Addressing younger Israeli scientists, Ada Yonath, winner of the 2009 Nobel Prize for Chemistry said – curiosity was the key to scientific progress. “If one has curiosity, then one stands the chance of attaining a high level of scientific inquiry.”
Read more here.
I took this quote and asked my friends and colleagues on firesidelearning – the social network that’s doing conversations about education, what room is there for curiosity in the classroom.

Got some interesting replies, including a surprise visit from my 15 year old daughter, who was happy to share her view on this topic.

Ian Carmichael, from Tasmania, Australia said – “…So, in classrooms there needs to be space – and a record – for fruitful questions – and that means space for unprogrammed questions. There also needs to be space for the pursuit of those unanswered questions…” He then adds: “And if there’s no space for curiosity, fruitful questions and their pursuit, then my classrooms will contribute nothing to creativity, invention or understanding. I may have a future Nobel prizewinner pass through – but my classes will have added nothing to them.”

Mike from the US added: “For me…. CONNECTION is a key component to education vs factory schooling. It is next to impossible to connect with 140 kids a day…. that is an assembly line…. good for making cars…not being with people…”

The my daughter joined in and admitted: “Well, the truth is I like studying- I just don’t like to study at school. I’m just bored, and I think it’s hard for me to wake up in the morning not because I didn’t sleep enough, but because it happens to me too often that I sit in the classroom and think ‘what did I wake up for? staying in bed would be a better use of my time than sitting here and getting bored..’. …”

She goes on and amazes me with this: “I think of school and how we learn now, and it’s just amazing to think that what was said about education more than 2000 years ago is so true for today-Socrates thought that humans have a basic nature they are born with: curiosity. He thought it’s wrong that the education system, instead of developing and using this curiosity to teach the children, they kill this curiosity and instead of teaching they make the kids memorize, and while learning and understanding through thinking and researching will help the humanity develop, memorization is a great way for staying in one place.”

Are we staying in one place?

Following Mike’s questions she writes:  “It’s fun to ask questions and think about them, and finding the solution gives a good feeling – but after you find the answer, the only thing you can do with it is ask more questions.”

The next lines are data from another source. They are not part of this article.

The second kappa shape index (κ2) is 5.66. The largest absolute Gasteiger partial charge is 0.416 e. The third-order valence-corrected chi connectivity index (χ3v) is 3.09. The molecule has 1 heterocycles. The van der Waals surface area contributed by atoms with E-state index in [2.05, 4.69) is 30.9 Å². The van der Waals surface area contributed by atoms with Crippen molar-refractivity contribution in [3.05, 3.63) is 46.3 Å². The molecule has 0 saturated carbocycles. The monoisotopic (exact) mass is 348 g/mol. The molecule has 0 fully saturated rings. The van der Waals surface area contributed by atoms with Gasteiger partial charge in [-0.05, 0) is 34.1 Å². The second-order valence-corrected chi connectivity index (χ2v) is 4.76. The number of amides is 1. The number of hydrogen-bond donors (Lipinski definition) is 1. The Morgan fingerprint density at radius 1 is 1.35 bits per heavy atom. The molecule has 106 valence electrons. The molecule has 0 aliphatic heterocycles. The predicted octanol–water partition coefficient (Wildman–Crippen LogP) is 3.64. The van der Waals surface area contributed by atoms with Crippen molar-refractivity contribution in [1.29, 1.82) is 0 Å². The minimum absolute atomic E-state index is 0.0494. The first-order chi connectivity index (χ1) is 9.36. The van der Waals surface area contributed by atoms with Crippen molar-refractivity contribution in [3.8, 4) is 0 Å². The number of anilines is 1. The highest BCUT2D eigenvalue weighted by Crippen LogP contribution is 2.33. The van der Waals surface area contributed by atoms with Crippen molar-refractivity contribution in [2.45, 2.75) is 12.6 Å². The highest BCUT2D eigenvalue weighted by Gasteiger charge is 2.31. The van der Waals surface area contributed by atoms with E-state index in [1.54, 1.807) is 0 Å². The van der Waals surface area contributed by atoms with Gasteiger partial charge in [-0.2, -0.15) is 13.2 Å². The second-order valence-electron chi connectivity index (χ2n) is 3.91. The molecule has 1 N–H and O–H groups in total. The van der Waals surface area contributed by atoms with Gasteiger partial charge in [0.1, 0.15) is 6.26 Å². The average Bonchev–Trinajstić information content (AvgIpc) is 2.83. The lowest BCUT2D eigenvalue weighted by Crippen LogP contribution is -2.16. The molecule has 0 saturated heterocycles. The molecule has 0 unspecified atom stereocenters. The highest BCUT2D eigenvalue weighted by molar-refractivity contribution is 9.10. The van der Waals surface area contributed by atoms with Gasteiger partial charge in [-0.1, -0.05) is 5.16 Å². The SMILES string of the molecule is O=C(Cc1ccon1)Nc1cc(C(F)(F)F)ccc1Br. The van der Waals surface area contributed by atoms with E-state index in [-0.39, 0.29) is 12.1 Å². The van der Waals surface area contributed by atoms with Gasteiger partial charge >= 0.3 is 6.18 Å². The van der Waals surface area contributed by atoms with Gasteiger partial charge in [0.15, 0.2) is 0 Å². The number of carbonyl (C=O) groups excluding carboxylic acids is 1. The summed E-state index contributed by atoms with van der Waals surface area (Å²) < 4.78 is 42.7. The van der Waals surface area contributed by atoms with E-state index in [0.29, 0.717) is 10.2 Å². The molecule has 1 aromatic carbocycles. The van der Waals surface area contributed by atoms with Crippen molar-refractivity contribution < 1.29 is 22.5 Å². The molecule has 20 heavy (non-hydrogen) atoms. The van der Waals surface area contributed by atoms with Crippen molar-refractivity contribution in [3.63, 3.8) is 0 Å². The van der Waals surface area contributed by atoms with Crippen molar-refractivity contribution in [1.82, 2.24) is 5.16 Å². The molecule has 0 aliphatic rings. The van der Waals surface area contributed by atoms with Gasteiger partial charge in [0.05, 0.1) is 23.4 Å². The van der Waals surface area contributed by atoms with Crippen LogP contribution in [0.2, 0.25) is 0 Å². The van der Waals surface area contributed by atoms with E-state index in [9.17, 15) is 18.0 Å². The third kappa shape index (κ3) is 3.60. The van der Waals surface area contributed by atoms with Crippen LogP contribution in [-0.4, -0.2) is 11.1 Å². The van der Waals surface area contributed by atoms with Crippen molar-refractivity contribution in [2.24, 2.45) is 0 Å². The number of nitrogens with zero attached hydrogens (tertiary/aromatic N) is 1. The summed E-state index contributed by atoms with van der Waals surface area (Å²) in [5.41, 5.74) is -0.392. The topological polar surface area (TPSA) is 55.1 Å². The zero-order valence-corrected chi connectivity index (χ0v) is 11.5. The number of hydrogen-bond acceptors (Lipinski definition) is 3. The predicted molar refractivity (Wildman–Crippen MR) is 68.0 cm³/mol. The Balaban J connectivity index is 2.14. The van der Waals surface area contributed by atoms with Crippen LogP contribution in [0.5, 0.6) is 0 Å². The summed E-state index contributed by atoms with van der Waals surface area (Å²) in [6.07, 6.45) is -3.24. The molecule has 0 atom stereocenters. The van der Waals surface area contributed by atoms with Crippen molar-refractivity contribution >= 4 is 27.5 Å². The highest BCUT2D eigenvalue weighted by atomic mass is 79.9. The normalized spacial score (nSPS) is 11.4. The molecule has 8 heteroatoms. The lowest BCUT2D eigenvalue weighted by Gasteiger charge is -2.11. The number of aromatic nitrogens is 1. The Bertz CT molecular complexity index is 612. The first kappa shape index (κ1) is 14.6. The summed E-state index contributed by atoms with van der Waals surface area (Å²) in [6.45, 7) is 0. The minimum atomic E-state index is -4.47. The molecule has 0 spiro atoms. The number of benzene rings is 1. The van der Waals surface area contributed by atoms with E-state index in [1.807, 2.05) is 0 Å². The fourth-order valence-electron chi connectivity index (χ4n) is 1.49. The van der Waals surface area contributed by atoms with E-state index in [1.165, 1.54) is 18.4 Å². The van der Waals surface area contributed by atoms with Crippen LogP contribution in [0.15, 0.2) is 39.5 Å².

Well she refuses to stay in one place.

Ellen Pham, an elementary teacher from the US, suggests a more realistic view of this room for curiosity in the classroom, or lack of it. She writes: “…I don’t think the purpose of today’s public education is to develop large groups of free and creative thinkers. How would industry keep them in line for the menial tasks that await them? And in any system, these menial tasks have to be done by a large group of people. I think it helps the individual soul when these tasks are at least essential, and not just for making someone else profit.” And adds: “The way I see it is that realistically, in the system we have, it is up to the individual student to keep his/her curiosity alive. Parents, concerned teachers, and students can fight for more engaged and creative curriculum, but it remains an uphill swim.”

Latest input to date came from Janet Navarro, who teaches literacy education courses to pre-service teachers in Michigan and is a mother of 2 teenage boys. With an optimistic note she writes: “…I said to a friend, just the other day, that in my teacher education classes, if the only thing the students take from the class is the disposition to be curious (especially about the children they will teach) then I’ve done enough.
Bottom line, I said, it’s not really about the content I’m teaching: with curiosity, they can learn to teach children how to read strategically (it’s all in books and it’s all on the Internet). It’s about the development of a way of being in the world – the world we live in, the world we will help to create – or destroy – the world beyond the one in which we were raised, and the worlds of the children they will teach.
It’s better to be curious about whether or not you are teaching this child the things that will move him/her forward, whether or not you have the right books, strategies, tools set up for them, than to be able to pass a test on what those strategies are….
Yes – whoever coined the adage “Curiosity killed the cat” started us in the wrong direction. Maybe we could say, “Curiosity fed the cat!”…”

Oh, how I wish this cat is fat.